Is mom's phone use a public nuisance? Should I care?

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Mom has dementia and is in AL. She is very able and verbal. Without her phone I'm afraid she would be more bored than ever. She makes all kinds of calls to SS, lawyers, the bank, etc.. So far no harm has come, but my husband says it's wrong to allow her to pester people. I don't know, it kind of gives her something to do. Recently I was at the SS office taking care of business and the person handling the paperwork said, "Oh I know her, she calls all the time". I couldn't believe it..... I know there's some risk involved and we watch the log to see who calls and we block solicitors. At a recent support group they said to get rid of the phone. I know there are phones you can program so that a limited amount of people can be called. Any experience with those?

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"I'm a grandpa, you see..."

I had a "nuisance" caller about fifteen years ago. I bumped into him in person once, by coincidence, in my neighbourhood, and remember him as an elderly gentleman, seemed mobile enough, just very lonely and - as I now realise - mentally a bit lost.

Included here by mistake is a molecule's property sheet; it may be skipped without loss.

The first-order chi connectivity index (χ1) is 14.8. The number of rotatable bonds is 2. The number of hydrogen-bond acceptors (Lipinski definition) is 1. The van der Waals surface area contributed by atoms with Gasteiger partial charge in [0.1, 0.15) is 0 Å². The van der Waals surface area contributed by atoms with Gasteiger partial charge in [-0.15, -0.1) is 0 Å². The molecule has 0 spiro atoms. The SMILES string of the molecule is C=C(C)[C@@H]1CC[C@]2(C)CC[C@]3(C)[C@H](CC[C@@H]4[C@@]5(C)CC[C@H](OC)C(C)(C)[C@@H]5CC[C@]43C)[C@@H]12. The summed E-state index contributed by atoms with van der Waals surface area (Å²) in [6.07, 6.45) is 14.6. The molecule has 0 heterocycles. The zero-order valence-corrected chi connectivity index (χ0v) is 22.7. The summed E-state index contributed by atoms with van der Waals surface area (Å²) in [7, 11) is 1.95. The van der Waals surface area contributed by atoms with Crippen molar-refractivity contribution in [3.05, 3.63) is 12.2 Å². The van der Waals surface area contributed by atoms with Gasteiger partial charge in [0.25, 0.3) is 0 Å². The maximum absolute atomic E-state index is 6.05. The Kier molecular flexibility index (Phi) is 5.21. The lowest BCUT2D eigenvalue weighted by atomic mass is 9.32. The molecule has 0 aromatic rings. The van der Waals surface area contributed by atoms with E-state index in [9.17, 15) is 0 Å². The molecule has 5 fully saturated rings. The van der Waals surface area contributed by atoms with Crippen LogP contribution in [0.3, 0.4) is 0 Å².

My phone number must have been very close to that of some local health or social care office, because I regularly got calls from him, and from a lady who is a whole 'nother story. I, in my guise of "Brenda?" as she always called me, became a sort of unofficial occasional switchboard for use in crises - passing on messages about shower installations, missed health visitor appointments, deliveries.

Anyway, the elderly gentleman really just wanted someone to talk to. He would ring with some sort of enquiry - what are library opening hours, would the post office take cheques. He was always very polite, would apologise for disturbing me, and always explained his call with "I'm a grandpa, you see."

I could have wept.

If your mother is calling the emergency services or some other critical phone line like ER's, those numbers need taking off her phone or you'll need to find out how to block her number from calling them. If your mother is only dialling numbers which are already stored on her phone then just go through them and edit out any you feel are a genuine problem. If she's still using her address book, get her a shiny pretty new one with only approved numbers in it.

Any one else she's calling at random can just cope. They can always hang up, can't they? Or maybe, like me, they'll be wistfully glad to take ten minutes out of their work to concentrate on something that matters, for a change, like giving a lost old person the time of day.
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No experience with special cell phones. Bumping this up and hoping others will have advice.
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